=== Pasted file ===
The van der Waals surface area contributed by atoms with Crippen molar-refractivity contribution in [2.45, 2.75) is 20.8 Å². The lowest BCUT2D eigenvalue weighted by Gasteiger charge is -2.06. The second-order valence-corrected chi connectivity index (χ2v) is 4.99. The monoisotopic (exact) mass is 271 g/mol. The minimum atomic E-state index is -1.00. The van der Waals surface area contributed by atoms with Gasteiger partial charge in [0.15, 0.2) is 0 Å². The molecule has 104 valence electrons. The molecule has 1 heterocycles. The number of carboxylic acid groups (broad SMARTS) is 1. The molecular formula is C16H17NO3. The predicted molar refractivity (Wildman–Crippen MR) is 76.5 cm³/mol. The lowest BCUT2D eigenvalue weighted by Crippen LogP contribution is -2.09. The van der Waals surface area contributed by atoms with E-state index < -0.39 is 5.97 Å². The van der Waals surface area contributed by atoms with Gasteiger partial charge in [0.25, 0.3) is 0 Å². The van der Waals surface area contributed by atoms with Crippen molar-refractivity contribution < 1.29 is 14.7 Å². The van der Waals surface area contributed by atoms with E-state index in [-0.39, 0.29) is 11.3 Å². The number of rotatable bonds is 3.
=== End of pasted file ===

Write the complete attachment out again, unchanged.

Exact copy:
The van der Waals surface area contributed by atoms with Crippen molar-refractivity contribution in [2.45, 2.75) is 20.8 Å². The lowest BCUT2D eigenvalue weighted by Gasteiger charge is -2.06. The second-order valence-corrected chi connectivity index (χ2v) is 4.99. The monoisotopic (exact) mass is 271 g/mol. The minimum atomic E-state index is -1.00. The van der Waals surface area contributed by atoms with Gasteiger partial charge in [0.15, 0.2) is 0 Å². The molecule has 104 valence electrons. The molecule has 1 heterocycles. The number of carboxylic acid groups (broad SMARTS) is 1. The molecular formula is C16H17NO3. The predicted molar refractivity (Wildman–Crippen MR) is 76.5 cm³/mol. The lowest BCUT2D eigenvalue weighted by Crippen LogP contribution is -2.09. The van der Waals surface area contributed by atoms with E-state index < -0.39 is 5.97 Å². The van der Waals surface area contributed by atoms with Gasteiger partial charge in [0.25, 0.3) is 0 Å². The van der Waals surface area contributed by atoms with Crippen molar-refractivity contribution < 1.29 is 14.7 Å². The van der Waals surface area contributed by atoms with E-state index in [-0.39, 0.29) is 11.3 Å². The number of rotatable bonds is 3.